Take 2: Bowl ban or no bowl ban?

Miami has a big decision to make, and it has to make it quickly: self-impose another bowl ban or play to win the school's first ACC title since joining the league in 2004. What should the Canes do? Depends on who you ask, of course ...

Andrea Adelson: Take the postseason ban, Miami. The reason is simple. You do not want to be the Ohio State of 2013.

The Buckeyes should have self-imposed their ban last year, a miserable 6-6 season that ended with a bowl loss. Instead, they did it for this year and now they are the best team in the Big Ten but ineligible for the postseason -- Rose Bowl and potential national championship hopes dead before the season began.

Now, I realize there is a key difference between the 2011 Buckeyes and the 2012 Canes. Ohio State had no shot at a championship last year -- Miami does. Win out, and the Canes are in their first ACC championship game. So there are much bigger risks involved for Miami. It has taken nine years for Miami to get to this point, an incredible amount of time when you consider folks expected this every year when Miami joined in 2004.

So you understand this will not be an easy decision -- Miami choosing between its present and its future. But there is the expectation that:

1. The NCAA takes into account when schools self-impose sanctions. This would be the second straight bowl ban Miami imposes if it goes that route, a sign it means business when it comes to acknowledging the severity of infractions being investigated.

2. Miami will be much better next year, and the likely favorite to win the Coastal Division. Miami is extremely young this season -- the Canes have two senior starters -- and will have most of their key contributors back for 2013, including Stephen Morris, Duke Johnson, Phillip Dorsett and Denzel Perryman. A preseason Top 25 ranking is realistic. A run at a national championship may be in the offing.

Miami will not make a decision until it becomes bowl eligible, and it cannot wait until after a championship game appearance, should it make it that far. Last year, it decided on a ban Nov. 21.

The truth is, Miami is not the best team in the Coastal this year, and its chances of beating either Florida State or Clemson are slim. Plus, I can’t imagine the ACC would be thrilled with the idea that its potential Coastal champ would be ineligible two straight years, with current division leader UNC already serving a bowl ban for this season. Next year, though, things should be different. Sometimes you have to sacrifice today for the good of the future.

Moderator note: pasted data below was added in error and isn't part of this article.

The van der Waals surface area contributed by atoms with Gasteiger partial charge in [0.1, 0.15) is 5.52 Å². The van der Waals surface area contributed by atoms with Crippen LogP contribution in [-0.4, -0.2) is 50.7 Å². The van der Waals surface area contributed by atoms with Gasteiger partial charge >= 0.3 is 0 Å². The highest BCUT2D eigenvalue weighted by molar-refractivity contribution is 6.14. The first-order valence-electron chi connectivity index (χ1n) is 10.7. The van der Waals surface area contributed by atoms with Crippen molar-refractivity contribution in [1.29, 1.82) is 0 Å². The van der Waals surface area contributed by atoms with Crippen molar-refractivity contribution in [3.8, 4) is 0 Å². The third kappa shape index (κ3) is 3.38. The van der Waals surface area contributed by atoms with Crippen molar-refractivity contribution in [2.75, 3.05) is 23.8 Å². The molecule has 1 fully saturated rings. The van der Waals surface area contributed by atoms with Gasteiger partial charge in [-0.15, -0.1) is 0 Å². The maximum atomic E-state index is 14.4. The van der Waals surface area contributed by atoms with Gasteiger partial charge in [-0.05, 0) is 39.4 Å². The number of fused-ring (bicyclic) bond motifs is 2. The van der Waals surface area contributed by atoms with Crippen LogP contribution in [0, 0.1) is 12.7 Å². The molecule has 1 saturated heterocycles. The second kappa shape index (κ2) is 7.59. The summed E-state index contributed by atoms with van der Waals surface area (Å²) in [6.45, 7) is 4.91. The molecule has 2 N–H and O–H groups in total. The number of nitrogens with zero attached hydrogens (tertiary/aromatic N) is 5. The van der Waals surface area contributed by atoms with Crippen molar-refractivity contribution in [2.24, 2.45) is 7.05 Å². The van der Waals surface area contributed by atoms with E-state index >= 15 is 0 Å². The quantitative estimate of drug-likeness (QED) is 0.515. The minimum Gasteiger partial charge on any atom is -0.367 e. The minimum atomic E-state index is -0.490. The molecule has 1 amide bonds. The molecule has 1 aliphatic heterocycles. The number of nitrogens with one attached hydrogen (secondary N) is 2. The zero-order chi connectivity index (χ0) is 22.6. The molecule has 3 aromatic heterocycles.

Heather Dinich: Don’t do it, Miami.

Not now. Not when the Coastal Division title and another chance to play Florida State is right on the doorstep. A bowl ban now would be like giving your teenager the car keys for the first time and then grounding him before he even has a chance to plow through the garage door. Miami was already grounded last year. It’s in the driver’s seat now. Let the boys play.

Miami’s president and legal counsel are the ones handling this, as they should be. Al Golden’s job is to win -- just like he did last year until he was blindsided yet again by the administration, telling him they were self-imposing a ban in late November, right after the team had reached the six-win mark. Last year, though, Miami looked destined for something along the lines of Shreveport, La., which I hear is lovely this time of year. It’s a lot easier to walk away from the postseason when it entails spending the Christmas holiday at The AdvoCare V100 Independence Bowl instead of playing for the ACC title.

This time, Miami could win the Coastal Division for the first time since joining the league. You hear that? Miami and its fans have been waiting for this for nine years. That’s not worth sacrificing in exchange for a preemptive strike against the NCAA -- regardless of what a notice of allegations might say, if Miami even receives one this month. Let the folks in Indianapolis handle this one. If they don’t make the decision for Miami this year, Miami should take what it can get while it still can.

So should the ACC.

If Miami takes itself out of the postseason (or plays its way out for that matter), the conference will be forced to defer to a sub.-500 Virginia Tech, Duke or Georgia Tech team. The best-case scenario for the ACC this year is a Florida State-Miami rematch. To turn that long-awaited matchup down just to appease the NCAA would leave far more folks disgruntled in ACC country.

Yes, Miami will be a more experienced, better team next year, but you could say that for just about every team in the Coastal Division. This is the ACC. There is no guarantee Miami will get back to Charlotte next year. Regardless of how Miami got here (in part through the ineptitude and ineligibility of others), it’s still ahead of schedule in Al Golden’s second season. He has put together a performance worthy of Coach of the Year consideration.

Miami has to let the ACC know its intentions soon -- most likely after it becomes bowl eligible, which could happen on Saturday with a win at Virginia.

Those intentions should be the same they have always been at Miami -- to try and keep winning.